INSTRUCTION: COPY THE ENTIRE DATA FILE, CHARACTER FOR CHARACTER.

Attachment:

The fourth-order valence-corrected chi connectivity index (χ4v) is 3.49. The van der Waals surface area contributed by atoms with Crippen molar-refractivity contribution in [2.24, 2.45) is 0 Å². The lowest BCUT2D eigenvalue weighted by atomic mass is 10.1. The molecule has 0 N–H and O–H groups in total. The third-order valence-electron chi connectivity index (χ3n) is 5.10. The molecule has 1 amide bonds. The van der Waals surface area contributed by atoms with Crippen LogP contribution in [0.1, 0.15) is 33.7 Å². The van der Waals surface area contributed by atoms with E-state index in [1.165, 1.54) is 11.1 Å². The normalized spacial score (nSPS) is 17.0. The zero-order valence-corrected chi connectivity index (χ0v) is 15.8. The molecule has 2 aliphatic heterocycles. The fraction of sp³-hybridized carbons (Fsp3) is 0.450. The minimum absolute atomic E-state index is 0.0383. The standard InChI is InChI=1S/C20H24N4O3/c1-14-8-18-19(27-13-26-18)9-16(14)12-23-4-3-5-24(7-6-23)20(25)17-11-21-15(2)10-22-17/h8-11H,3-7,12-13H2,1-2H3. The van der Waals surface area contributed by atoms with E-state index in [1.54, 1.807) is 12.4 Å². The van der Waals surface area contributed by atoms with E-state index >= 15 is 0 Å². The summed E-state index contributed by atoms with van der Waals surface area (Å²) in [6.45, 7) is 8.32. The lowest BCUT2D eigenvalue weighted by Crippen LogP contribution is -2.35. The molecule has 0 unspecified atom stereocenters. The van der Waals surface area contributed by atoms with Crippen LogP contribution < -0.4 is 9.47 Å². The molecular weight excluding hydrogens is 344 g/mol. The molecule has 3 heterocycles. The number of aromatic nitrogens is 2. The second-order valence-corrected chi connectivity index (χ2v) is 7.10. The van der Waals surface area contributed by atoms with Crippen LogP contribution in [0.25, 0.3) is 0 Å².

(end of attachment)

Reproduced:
The fourth-order valence-corrected chi connectivity index (χ4v) is 3.49. The van der Waals surface area contributed by atoms with Crippen molar-refractivity contribution in [2.24, 2.45) is 0 Å². The lowest BCUT2D eigenvalue weighted by atomic mass is 10.1. The molecule has 0 N–H and O–H groups in total. The third-order valence-electron chi connectivity index (χ3n) is 5.10. The molecule has 1 amide bonds. The van der Waals surface area contributed by atoms with Crippen LogP contribution in [0.1, 0.15) is 33.7 Å². The van der Waals surface area contributed by atoms with E-state index in [1.165, 1.54) is 11.1 Å². The normalized spacial score (nSPS) is 17.0. The zero-order valence-corrected chi connectivity index (χ0v) is 15.8. The molecule has 2 aliphatic heterocycles. The fraction of sp³-hybridized carbons (Fsp3) is 0.450. The minimum absolute atomic E-state index is 0.0383. The standard InChI is InChI=1S/C20H24N4O3/c1-14-8-18-19(27-13-26-18)9-16(14)12-23-4-3-5-24(7-6-23)20(25)17-11-21-15(2)10-22-17/h8-11H,3-7,12-13H2,1-2H3. The van der Waals surface area contributed by atoms with E-state index in [1.54, 1.807) is 12.4 Å². The van der Waals surface area contributed by atoms with E-state index >= 15 is 0 Å². The summed E-state index contributed by atoms with van der Waals surface area (Å²) in [6.45, 7) is 8.32. The lowest BCUT2D eigenvalue weighted by Crippen LogP contribution is -2.35. The molecule has 0 unspecified atom stereocenters. The van der Waals surface area contributed by atoms with Crippen LogP contribution < -0.4 is 9.47 Å². The molecular weight excluding hydrogens is 344 g/mol. The molecule has 3 heterocycles. The number of aromatic nitrogens is 2. The second-order valence-corrected chi connectivity index (χ2v) is 7.10. The van der Waals surface area contributed by atoms with Crippen LogP contribution in [0.25, 0.3) is 0 Å².